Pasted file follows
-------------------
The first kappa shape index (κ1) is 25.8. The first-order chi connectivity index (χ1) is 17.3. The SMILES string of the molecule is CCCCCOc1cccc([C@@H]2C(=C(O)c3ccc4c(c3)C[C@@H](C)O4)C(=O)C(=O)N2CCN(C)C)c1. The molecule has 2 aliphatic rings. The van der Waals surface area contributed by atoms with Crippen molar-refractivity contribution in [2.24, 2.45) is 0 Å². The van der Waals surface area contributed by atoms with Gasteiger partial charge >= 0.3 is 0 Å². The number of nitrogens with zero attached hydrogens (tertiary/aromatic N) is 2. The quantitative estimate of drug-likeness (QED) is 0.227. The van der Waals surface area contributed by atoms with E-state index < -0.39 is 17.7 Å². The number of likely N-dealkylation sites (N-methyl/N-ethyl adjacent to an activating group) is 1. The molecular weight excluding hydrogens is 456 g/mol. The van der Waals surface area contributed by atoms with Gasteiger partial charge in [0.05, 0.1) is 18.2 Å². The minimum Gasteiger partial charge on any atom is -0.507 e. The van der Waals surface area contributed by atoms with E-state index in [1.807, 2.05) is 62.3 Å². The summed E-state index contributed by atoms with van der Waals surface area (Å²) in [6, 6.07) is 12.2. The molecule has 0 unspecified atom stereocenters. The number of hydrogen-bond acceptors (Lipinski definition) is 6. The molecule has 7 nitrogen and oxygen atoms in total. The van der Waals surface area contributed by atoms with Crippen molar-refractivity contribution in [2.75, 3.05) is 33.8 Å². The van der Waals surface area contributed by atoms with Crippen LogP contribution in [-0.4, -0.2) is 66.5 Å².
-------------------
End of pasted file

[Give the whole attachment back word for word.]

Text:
The first kappa shape index (κ1) is 25.8. The first-order chi connectivity index (χ1) is 17.3. The SMILES string of the molecule is CCCCCOc1cccc([C@@H]2C(=C(O)c3ccc4c(c3)C[C@@H](C)O4)C(=O)C(=O)N2CCN(C)C)c1. The molecule has 2 aliphatic rings. The van der Waals surface area contributed by atoms with Crippen molar-refractivity contribution in [2.24, 2.45) is 0 Å². The van der Waals surface area contributed by atoms with Gasteiger partial charge >= 0.3 is 0 Å². The number of nitrogens with zero attached hydrogens (tertiary/aromatic N) is 2. The quantitative estimate of drug-likeness (QED) is 0.227. The van der Waals surface area contributed by atoms with E-state index < -0.39 is 17.7 Å². The number of likely N-dealkylation sites (N-methyl/N-ethyl adjacent to an activating group) is 1. The molecular weight excluding hydrogens is 456 g/mol. The van der Waals surface area contributed by atoms with Gasteiger partial charge in [0.05, 0.1) is 18.2 Å². The minimum Gasteiger partial charge on any atom is -0.507 e. The van der Waals surface area contributed by atoms with E-state index in [1.807, 2.05) is 62.3 Å². The summed E-state index contributed by atoms with van der Waals surface area (Å²) in [6, 6.07) is 12.2. The molecule has 0 unspecified atom stereocenters. The number of hydrogen-bond acceptors (Lipinski definition) is 6. The molecule has 7 nitrogen and oxygen atoms in total. The van der Waals surface area contributed by atoms with Crippen molar-refractivity contribution in [2.75, 3.05) is 33.8 Å². The van der Waals surface area contributed by atoms with Crippen LogP contribution in [-0.4, -0.2) is 66.5 Å².